Superintendent of Education John White reported that public education’s Minimum Foundation Program’s base per-pupil amount has only increased once in the past four years because of the state’s dire financial situation.
Over the past three years, he said, a total of $113 million has been added to public education funding though direct appropriation not linked to the MFP.
Total funding for 2016-17 equals $3.669 billion, White said, including $3.649 billion inside the formula and $20 million outside the formula; last year, the legislature approved $44 million outside the formula. That $24 million reduction marked the first time in recent history that K-12 funding was actually cut by the legislature.
The base cost per-pupil in this year’s formula is $3,961. That has not changed since the 2014-15 school year. The formula includes weights to change the formula in each district according to special needs and local funding efforts.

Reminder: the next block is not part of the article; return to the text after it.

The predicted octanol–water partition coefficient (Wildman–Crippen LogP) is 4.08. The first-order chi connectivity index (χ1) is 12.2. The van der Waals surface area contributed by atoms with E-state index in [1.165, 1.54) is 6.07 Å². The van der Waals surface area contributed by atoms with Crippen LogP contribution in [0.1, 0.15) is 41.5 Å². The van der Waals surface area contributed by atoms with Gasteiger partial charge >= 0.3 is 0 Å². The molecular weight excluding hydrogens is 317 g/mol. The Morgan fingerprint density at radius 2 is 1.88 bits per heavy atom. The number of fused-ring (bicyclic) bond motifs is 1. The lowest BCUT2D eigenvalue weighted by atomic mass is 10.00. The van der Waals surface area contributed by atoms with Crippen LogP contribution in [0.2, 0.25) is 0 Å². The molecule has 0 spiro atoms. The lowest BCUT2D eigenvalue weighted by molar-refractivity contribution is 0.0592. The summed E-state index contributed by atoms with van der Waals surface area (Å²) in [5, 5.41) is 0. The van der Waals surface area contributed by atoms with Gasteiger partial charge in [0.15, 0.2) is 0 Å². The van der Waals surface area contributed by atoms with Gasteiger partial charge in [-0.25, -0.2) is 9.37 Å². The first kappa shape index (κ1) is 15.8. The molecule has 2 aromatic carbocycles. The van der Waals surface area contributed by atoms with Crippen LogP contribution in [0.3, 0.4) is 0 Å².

Based on last year’s final student count, White said, the MFP for the past school year was $8.2 million less than what had been appropriated. Constitutionally, the legislature must make up the difference.
The task force will recommend a 2017-18 funding formula to BESE at the January 17-18 board meeting. BESE will consider the formula at its March 7-8 meeting, and must present the proposed formula to the legislature by March 15.
Lawmakers have the option of approving or rejecting the formula, but may not change it.
LFT is one of the organizations with a seat on the task force. Added to the list of members this month were Stand for Children, the Teachers Retirement System of Louisiana and the Louisiana School Employees Retirement system.
Accountability Commission grapples with school report cards